Sri Lanka’s future will depend on whether a new party is formed now or not by the disaffected SLFPers. It is now or never. There is no point forming new parties once this treacherous yahapalanaya government has finished committing all the treacherous deeds they are committing at present like more powers given to provincial councils inclusive of land, police and fiscal powers and illegally merging the North and the East, charging our brave Sri Lankan Forces with bogus war crimes using hybrid or even domestic courts, privatizing everything, destroying 2600 years of rice farming, signing ETCA, building the Hanuman bridge etc.

    Once all this is done there will not be a Sri Lanka left to govern. Therefore it is imperative that a new political party is formed now before it is too late for Sri Lanka when it will be of no point complaining once all the treacherous acts are committed and completed.

  6. plumblossom Says:

    Dr.Garvin Karunaratne Sir,

    Your articles are very inspiring and totally accurate. I agree that we need to produce our own food and create a more efficient system to convey perishable food items from farm to market. I also agree that with so much vegetables and fruit, we need some plants to produce our own fruit juice and jams. We need the Palewatte and Kanthale sugar factories to produce our own sugar. We need to reinstate the KKS, Puttlam cement factories and the Valachchanei paper factory.

    We need to reinstate a tyre producing factory. We also need a number of fish tin canning factories. We need to convert from a wheat based diet to a rice and kurakkan based diet. We need to encourage our own industries and entrepreneurs by taxing imports. We need to reinstate the handloom industry.

    We need more vocational training colleges and most importantly a comprehensive vocationally trained youth to employment programme where the youth are helped start their own SMEs and helped until they succeed.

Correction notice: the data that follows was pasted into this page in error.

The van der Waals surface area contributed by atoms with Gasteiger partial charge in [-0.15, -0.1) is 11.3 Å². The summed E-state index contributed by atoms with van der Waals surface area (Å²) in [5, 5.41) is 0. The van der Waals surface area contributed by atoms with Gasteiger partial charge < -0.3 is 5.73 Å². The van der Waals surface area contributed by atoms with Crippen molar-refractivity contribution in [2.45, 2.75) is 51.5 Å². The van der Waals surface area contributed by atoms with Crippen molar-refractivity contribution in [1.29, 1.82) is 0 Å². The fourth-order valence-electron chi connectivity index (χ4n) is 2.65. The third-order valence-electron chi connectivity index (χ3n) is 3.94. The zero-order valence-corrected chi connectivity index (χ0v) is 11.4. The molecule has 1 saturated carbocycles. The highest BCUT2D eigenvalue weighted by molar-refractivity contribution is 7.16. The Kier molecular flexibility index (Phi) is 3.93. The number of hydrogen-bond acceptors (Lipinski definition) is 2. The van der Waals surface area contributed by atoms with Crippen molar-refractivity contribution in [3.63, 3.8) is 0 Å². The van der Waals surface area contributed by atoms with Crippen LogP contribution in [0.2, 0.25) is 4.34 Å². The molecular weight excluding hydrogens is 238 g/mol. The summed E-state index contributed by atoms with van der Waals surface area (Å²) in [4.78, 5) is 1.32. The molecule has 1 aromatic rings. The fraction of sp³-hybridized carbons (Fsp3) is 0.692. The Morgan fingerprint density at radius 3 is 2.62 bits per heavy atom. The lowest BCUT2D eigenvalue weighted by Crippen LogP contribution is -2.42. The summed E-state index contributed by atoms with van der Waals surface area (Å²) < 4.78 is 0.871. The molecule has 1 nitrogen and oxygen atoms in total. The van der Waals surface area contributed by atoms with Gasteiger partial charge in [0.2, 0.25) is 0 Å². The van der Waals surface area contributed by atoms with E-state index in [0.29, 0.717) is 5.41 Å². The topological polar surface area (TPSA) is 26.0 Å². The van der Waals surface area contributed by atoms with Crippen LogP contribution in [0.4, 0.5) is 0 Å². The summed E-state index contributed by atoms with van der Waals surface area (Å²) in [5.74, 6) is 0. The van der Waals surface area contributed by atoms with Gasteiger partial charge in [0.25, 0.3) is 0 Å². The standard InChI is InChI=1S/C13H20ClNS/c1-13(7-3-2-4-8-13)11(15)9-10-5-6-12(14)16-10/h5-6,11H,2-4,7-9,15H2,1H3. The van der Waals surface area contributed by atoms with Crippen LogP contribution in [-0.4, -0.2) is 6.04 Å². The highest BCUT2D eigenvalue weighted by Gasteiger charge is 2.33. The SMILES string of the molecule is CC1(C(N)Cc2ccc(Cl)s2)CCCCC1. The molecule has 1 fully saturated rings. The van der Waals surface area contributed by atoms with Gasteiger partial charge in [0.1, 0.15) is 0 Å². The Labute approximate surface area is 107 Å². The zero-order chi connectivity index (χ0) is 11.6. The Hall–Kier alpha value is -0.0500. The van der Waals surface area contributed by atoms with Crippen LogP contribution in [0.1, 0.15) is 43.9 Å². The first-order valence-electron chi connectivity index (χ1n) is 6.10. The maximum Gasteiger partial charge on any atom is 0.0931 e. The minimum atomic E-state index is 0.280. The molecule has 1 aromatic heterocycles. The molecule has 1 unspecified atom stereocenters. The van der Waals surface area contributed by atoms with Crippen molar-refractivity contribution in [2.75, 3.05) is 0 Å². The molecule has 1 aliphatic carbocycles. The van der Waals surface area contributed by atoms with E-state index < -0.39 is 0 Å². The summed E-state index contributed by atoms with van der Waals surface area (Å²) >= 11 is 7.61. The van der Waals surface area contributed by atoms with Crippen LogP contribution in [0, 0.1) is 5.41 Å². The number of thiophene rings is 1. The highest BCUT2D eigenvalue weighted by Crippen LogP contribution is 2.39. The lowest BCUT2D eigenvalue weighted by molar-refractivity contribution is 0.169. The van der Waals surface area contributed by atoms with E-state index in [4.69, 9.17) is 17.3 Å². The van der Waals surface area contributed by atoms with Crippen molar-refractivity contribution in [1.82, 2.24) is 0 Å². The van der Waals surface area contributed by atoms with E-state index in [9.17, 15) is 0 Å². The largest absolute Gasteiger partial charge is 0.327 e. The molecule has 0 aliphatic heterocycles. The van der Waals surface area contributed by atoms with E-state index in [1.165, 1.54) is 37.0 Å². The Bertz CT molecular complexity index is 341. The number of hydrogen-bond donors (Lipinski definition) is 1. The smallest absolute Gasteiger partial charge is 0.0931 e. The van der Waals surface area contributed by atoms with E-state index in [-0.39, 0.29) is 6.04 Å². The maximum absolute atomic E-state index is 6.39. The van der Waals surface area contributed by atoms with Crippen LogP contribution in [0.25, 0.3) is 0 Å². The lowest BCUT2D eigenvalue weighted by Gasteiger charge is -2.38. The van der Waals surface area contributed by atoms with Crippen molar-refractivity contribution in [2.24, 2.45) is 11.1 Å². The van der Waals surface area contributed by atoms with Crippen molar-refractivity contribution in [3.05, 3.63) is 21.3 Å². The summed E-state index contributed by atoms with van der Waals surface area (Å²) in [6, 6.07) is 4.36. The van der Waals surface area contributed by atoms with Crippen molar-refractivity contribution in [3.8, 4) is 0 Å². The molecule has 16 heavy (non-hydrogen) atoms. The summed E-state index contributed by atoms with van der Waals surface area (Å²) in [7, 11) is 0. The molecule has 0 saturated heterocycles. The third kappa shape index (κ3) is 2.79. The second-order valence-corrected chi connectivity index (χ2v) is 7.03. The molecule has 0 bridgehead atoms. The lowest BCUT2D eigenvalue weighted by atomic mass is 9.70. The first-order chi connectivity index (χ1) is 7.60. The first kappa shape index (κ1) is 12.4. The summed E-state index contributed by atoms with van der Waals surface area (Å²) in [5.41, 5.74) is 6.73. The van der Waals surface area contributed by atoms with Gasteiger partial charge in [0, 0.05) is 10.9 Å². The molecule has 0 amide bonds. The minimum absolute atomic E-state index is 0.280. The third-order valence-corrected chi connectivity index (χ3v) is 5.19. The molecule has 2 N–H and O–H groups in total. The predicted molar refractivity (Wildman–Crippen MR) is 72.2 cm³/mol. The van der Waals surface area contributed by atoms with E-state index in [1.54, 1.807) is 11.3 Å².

We need to vastly improve our dairy industry by importing milk cows and ensuring that we produce all the required milk we need. We need to build our own milk power producing factories. We also need to expand massively Sathosa and the cooperative system islandwide.

    We also need a number of organic/ inorganic fertilizer producing factories.

    If we do all this by taxing imports and encouraging local farmers, vocationally trained youth to employment programme by encouraging youth to start SMEs, local industries we will be able to reduce spending our foreign exchange, create massive employment opportunities, reduce massively cost of food and develop our country further.

  7. Nimal Says:

    That was a crude form of perfume no one bothered to buy from us except my foreign born girl friends that we use to play with in Kandy.Their parents too bought it out of sympathy.We moved our venture to a more salable commodity where we mixed this perfume with axial grease that was bought by the young burgher boys who imitated the Teddy boys and Elvis Presley.We made enough money to go for a film and buy our cloths,etc
    during that time we too were experimenting on many devices like making rockets and model air planes that actually flew and the fuel was a mixture of diesel and ether.
    We too tried to make helicopter with a Vespa engine mounted on crate where a curious carpenter made the wooden rotor.It rose 6 feet off the ground,spinning me the ‘pilot in the opposite direction,later to found out from our good friends that was manning the door at the US embassy,the marines that we must have a counter rotor at the back which was too complicated for us to make.We nearly decapitated our self as the Vespa engine was still spinning the contraption on the ground.
    Then we move into rockets and the first laser to be produced in SL,just after it was invented at MIT.With the participating people of the US peace corp housed at Darmaraja collage Kandy we managed to make thermo couples that was operated by a candle or kuppi light that could have operated a first small national radio bought by them.We too made electricity out of a small lemon ornamental tree full of lemons. It was displayed at their collage science exhibition where I helped them.I too displayed the crystal set radio,using the diode that we picked up from the burnt coal cinders of the rail engines where one could find when the engines off load the waste ash,at the rail depot.
    Good old days chemical ingredients were easily available at a chemist shop.We were successful in making the most important ingredient for a solid fuel rocket which was potassium nitrate which we made at home with an awful mixture of chicken dung,powdered egg shells where both this had potassium and nitrate.Gunpowder we made was used not only for the rockets but to make crackers.
    We too made the first rain making rocket that did work but the rain fell miles away from the launch site.Silver iodide was given to us by my American friends who used it their farming areas.
    I was very much interested in rockets and space travel some of my US friends in SL nick named me ‘Goddard’.